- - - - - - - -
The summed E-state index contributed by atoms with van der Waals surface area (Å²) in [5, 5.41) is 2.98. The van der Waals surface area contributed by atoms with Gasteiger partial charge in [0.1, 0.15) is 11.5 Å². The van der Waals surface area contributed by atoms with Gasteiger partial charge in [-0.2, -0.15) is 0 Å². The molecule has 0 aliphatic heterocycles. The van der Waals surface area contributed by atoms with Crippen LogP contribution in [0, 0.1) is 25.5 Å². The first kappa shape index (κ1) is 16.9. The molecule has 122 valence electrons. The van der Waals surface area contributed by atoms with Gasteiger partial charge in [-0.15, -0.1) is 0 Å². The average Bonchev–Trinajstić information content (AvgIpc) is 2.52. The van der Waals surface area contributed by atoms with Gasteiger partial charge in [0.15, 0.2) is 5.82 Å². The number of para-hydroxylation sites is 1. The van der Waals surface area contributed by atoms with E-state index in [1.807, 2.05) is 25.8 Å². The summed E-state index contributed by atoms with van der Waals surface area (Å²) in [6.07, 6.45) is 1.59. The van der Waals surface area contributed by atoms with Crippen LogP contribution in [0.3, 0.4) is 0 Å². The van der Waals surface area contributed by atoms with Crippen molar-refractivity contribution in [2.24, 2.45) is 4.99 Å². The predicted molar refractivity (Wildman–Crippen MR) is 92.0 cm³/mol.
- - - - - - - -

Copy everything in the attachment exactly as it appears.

The summed E-state index contributed by atoms with van der Waals surface area (Å²) in [5, 5.41) is 2.98. The van der Waals surface area contributed by atoms with Gasteiger partial charge in [0.1, 0.15) is 11.5 Å². The van der Waals surface area contributed by atoms with Gasteiger partial charge in [-0.2, -0.15) is 0 Å². The molecule has 0 aliphatic heterocycles. The van der Waals surface area contributed by atoms with Crippen LogP contribution in [0, 0.1) is 25.5 Å². The first kappa shape index (κ1) is 16.9. The molecule has 122 valence electrons. The van der Waals surface area contributed by atoms with Gasteiger partial charge in [-0.15, -0.1) is 0 Å². The average Bonchev–Trinajstić information content (AvgIpc) is 2.52. The van der Waals surface area contributed by atoms with Gasteiger partial charge in [0.15, 0.2) is 5.82 Å². The number of para-hydroxylation sites is 1. The van der Waals surface area contributed by atoms with E-state index in [1.807, 2.05) is 25.8 Å². The summed E-state index contributed by atoms with van der Waals surface area (Å²) in [6.07, 6.45) is 1.59. The van der Waals surface area contributed by atoms with Crippen LogP contribution in [0.3, 0.4) is 0 Å². The van der Waals surface area contributed by atoms with Crippen molar-refractivity contribution in [2.24, 2.45) is 4.99 Å². The predicted molar refractivity (Wildman–Crippen MR) is 92.0 cm³/mol.